Temperate Grassland Biome


Temperate grasslands are located in two typical locations i.e. interior of the continent in the northern hemisphere and margin of the continents in the southern hemisphere.

Therefore, the temperate grasslands of the southern hemisphere have moderate climate than their counterparts of the northern hemisphere because of more marine influences as they are closer to the coast.

Though grasslands in the southern hemisphere are located along the coast, these are located in the rain shadow areas of the high coastal mountains.

These locations account for scanty rainfall in all these regions.

These grasslands are found in all the continents under different names.

In the northern hemisphere, the grasslands are far more extensive.

In Eurasia, they are called the steppes and stretch east wards from the shores of the Black sea to the plains of Manchuria in China.

In North America, the grasslands are called prairies.

They lie between the foot hills of the Rockies and the Great Lakes.

In the southern hemisphere, these grasslands are less extensive.

These are known as Pampas in Argentina and Uruguay.

In South Africa, these grasslands are between Darkensberg Mountains and the Kalahari Desert and are called veldt.

In Australia, these grasslands are known as Downs and are found in the Murrary – Darling basins of South Australia.

Since all these grassland are located in the temperate zones, they are also known as temperate grasslands.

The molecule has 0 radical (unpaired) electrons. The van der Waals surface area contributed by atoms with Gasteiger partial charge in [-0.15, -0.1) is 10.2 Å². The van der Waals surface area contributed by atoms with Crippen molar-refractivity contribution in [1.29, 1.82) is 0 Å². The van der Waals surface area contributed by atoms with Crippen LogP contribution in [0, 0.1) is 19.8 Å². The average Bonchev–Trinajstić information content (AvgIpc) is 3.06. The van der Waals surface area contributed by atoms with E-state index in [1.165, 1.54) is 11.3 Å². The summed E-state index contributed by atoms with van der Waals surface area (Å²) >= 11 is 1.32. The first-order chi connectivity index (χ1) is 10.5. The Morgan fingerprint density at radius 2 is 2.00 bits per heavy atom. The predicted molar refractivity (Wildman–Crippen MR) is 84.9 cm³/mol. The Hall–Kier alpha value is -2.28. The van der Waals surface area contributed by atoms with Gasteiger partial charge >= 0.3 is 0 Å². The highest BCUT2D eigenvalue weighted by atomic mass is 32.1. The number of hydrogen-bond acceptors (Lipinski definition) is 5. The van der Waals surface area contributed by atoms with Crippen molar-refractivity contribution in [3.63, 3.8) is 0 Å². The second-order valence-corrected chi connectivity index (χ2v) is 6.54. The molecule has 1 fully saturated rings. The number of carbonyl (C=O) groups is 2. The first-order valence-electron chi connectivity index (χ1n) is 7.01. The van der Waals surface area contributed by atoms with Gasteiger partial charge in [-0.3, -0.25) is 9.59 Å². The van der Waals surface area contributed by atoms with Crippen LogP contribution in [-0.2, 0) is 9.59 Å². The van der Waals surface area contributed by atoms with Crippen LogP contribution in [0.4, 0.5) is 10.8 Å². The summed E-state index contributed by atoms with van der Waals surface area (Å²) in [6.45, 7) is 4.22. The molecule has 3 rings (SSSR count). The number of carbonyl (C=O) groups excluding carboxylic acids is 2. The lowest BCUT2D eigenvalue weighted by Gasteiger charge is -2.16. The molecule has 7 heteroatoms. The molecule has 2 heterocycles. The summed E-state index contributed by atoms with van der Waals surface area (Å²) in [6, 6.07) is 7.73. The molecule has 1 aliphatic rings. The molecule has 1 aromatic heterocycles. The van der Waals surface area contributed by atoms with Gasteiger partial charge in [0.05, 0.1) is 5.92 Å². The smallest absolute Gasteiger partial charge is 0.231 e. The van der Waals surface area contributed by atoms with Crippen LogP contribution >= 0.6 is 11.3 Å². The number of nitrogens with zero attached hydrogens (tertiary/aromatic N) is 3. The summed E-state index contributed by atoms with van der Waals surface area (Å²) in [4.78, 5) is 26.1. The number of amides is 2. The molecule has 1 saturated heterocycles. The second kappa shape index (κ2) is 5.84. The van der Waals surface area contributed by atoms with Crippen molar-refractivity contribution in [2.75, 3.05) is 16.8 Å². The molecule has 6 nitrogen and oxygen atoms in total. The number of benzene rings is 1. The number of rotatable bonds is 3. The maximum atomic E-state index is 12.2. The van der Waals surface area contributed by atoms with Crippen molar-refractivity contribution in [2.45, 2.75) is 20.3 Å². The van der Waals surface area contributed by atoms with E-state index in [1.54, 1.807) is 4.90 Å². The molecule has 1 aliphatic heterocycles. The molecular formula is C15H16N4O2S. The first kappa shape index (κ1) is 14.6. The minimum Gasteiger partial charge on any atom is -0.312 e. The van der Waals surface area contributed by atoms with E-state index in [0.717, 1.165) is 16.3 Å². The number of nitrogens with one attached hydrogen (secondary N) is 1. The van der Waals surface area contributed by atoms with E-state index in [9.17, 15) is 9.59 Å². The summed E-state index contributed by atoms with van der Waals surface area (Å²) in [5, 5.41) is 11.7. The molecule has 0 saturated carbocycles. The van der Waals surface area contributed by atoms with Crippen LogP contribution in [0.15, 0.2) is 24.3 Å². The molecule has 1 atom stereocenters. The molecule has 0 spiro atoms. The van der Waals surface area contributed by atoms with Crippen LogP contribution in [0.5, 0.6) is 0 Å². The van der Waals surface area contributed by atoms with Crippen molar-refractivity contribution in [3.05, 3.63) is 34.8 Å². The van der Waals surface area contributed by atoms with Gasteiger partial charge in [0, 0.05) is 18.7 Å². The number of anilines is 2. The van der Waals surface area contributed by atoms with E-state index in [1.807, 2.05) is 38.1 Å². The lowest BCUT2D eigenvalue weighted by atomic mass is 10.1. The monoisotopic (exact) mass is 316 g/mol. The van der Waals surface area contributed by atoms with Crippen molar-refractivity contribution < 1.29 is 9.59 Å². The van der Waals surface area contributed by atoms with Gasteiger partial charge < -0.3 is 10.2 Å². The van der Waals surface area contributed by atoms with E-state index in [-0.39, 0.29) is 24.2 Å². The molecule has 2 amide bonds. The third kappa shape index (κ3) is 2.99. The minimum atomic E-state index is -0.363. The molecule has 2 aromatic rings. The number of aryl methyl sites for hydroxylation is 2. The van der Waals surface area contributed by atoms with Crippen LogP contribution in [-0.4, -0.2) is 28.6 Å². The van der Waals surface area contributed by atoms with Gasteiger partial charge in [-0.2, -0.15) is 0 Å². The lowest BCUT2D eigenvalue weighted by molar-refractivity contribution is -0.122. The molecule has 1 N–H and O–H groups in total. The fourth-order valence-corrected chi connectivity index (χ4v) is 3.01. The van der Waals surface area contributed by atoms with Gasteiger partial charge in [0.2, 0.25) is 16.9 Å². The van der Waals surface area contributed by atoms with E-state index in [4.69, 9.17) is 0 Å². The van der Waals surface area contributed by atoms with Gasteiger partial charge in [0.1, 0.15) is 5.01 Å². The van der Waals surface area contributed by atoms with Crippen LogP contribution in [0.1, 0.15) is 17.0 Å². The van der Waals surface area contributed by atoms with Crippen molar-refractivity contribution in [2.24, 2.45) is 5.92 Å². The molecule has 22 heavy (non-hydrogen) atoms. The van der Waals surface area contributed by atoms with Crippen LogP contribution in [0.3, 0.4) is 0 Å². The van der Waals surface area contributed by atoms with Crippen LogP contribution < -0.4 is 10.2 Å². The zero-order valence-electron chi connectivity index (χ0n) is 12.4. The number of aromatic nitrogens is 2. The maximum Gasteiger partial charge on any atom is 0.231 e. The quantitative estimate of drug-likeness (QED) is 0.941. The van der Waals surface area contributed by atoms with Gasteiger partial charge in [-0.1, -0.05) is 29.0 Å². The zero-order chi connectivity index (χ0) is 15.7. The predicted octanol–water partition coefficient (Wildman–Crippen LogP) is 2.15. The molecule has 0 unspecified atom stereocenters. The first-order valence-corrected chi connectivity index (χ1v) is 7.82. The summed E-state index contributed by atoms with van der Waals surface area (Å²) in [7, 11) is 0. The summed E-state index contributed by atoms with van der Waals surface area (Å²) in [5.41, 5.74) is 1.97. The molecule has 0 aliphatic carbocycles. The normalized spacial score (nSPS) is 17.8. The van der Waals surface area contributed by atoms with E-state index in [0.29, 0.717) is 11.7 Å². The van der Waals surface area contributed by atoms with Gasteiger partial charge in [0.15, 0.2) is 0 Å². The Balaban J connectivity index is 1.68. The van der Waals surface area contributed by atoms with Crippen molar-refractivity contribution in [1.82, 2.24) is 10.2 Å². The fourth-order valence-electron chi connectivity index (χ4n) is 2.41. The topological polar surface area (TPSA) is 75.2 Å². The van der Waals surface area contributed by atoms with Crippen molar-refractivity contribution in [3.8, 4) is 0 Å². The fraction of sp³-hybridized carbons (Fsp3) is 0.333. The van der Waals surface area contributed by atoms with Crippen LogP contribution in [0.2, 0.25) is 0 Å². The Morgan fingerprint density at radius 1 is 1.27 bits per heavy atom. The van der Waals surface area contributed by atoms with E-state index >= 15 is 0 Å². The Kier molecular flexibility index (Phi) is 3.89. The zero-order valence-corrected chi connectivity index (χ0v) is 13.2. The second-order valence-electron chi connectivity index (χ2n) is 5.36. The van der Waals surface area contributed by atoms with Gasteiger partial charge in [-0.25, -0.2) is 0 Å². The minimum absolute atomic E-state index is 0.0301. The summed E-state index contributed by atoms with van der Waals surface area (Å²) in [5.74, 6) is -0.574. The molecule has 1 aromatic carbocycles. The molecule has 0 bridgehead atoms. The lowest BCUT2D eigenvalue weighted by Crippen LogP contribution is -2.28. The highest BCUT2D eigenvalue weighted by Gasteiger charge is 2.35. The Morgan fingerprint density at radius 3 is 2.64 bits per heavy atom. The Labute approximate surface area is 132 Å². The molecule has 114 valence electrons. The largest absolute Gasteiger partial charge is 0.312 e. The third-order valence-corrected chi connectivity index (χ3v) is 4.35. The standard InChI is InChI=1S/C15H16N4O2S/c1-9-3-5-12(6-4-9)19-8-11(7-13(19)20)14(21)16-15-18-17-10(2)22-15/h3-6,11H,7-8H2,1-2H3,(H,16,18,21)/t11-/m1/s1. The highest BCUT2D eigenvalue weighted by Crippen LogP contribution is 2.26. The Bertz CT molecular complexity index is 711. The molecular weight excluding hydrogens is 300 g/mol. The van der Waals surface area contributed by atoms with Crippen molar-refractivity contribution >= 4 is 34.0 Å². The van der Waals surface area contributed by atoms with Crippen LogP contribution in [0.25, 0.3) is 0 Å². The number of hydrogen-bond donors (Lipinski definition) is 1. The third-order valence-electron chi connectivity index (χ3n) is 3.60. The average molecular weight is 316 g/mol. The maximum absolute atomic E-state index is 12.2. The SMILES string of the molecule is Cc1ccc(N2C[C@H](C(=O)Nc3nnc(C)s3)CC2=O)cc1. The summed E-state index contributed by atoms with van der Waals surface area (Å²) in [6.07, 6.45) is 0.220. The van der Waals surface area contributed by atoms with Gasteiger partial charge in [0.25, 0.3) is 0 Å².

As the precipitation is too low for the growth of trees but is sufficient for the growth of grass.

The natural vegetation of these regions comprises treeless grasslands.

Trees appear only on slopes of mountains where precipitation is more.

The height of grass varies from place to place according to the amount of precipitation and fertility of the soil.

Steppes in particular are known for short and nutritious grass.

The appearance of these grasses on these lands varies with the seasons.

These grasslands are natural habitat of a variety of animals.

Note worthy among them are antelopes, wild asses, horses, wolves, kangaroo, emu, and dingo or wild dog.

 

No other biomes have ever undergone so many changes as the temperate grassland biomes.

This has happened due to the human activities.

(I) Majority of the grasslands has been converted into agricultural lands which have now become famous ‘granaries of the world’.

(II) The second crucial factor responsible for alteration of these virgin grasslands is pastoralism or domesticated of animals.

(III) Large scale hunting of animals has resulted into phenomenal decrease of the population of some animals and disappearance and extinction of some animals.

For example many species of animals such as antelope, Zebra, lions, leopards, hayenas have disappeared from the African Veldts by the mass hunting of animals by the European immigrants.

(IV) The introduction of new animal and plant species has altogether changed the composition of native vegetation.

For example introduction of sheep by the European settlers in Australia have changed the composition of vegetation community which was originally suited to the native marsupial animals.

Like this introduction of few leguminous plants in Australian temperate grasslands suppressed several species of native perennial grasses.